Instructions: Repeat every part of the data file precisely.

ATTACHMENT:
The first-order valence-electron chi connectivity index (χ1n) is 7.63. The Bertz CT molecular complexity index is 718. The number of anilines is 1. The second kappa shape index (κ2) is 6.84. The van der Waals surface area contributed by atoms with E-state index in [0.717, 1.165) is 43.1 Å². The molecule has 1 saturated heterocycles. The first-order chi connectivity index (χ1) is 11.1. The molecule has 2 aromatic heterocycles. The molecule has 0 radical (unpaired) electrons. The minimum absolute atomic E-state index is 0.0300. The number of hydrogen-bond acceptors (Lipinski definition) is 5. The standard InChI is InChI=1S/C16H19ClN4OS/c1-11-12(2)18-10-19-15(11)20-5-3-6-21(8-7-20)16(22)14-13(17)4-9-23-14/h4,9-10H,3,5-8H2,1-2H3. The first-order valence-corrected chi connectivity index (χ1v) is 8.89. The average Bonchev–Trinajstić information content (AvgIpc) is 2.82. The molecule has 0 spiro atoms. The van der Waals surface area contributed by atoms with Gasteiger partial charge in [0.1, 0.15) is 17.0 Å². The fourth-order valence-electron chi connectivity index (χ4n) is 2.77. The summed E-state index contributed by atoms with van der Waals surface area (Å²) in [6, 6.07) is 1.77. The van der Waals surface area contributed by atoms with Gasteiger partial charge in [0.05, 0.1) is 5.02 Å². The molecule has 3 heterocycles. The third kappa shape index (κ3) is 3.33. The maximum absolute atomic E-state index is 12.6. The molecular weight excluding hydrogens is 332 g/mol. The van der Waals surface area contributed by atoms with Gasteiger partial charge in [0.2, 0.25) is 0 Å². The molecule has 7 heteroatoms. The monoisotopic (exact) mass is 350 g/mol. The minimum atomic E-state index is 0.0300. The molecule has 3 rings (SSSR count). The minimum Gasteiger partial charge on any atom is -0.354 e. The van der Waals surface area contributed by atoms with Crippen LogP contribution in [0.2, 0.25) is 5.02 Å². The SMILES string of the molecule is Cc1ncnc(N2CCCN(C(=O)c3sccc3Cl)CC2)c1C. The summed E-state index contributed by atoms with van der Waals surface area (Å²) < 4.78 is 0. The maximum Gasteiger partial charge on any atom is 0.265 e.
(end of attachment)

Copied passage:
The first-order valence-electron chi connectivity index (χ1n) is 7.63. The Bertz CT molecular complexity index is 718. The number of anilines is 1. The second kappa shape index (κ2) is 6.84. The van der Waals surface area contributed by atoms with E-state index in [0.717, 1.165) is 43.1 Å². The molecule has 1 saturated heterocycles. The first-order chi connectivity index (χ1) is 11.1. The molecule has 2 aromatic heterocycles. The molecule has 0 radical (unpaired) electrons. The minimum absolute atomic E-state index is 0.0300. The number of hydrogen-bond acceptors (Lipinski definition) is 5. The standard InChI is InChI=1S/C16H19ClN4OS/c1-11-12(2)18-10-19-15(11)20-5-3-6-21(8-7-20)16(22)14-13(17)4-9-23-14/h4,9-10H,3,5-8H2,1-2H3. The first-order valence-corrected chi connectivity index (χ1v) is 8.89. The average Bonchev–Trinajstić information content (AvgIpc) is 2.82. The molecule has 0 spiro atoms. The van der Waals surface area contributed by atoms with Gasteiger partial charge in [0.1, 0.15) is 17.0 Å². The fourth-order valence-electron chi connectivity index (χ4n) is 2.77. The summed E-state index contributed by atoms with van der Waals surface area (Å²) in [6, 6.07) is 1.77. The van der Waals surface area contributed by atoms with Gasteiger partial charge in [0.05, 0.1) is 5.02 Å². The molecule has 3 heterocycles. The third kappa shape index (κ3) is 3.33. The maximum absolute atomic E-state index is 12.6. The molecular weight excluding hydrogens is 332 g/mol. The van der Waals surface area contributed by atoms with Gasteiger partial charge in [0.2, 0.25) is 0 Å². The molecule has 7 heteroatoms. The monoisotopic (exact) mass is 350 g/mol. The minimum atomic E-state index is 0.0300. The molecule has 3 rings (SSSR count). The minimum Gasteiger partial charge on any atom is -0.354 e. The van der Waals surface area contributed by atoms with Crippen LogP contribution in [0.2, 0.25) is 5.02 Å². The SMILES string of the molecule is Cc1ncnc(N2CCCN(C(=O)c3sccc3Cl)CC2)c1C. The summed E-state index contributed by atoms with van der Waals surface area (Å²) < 4.78 is 0. The maximum Gasteiger partial charge on any atom is 0.265 e.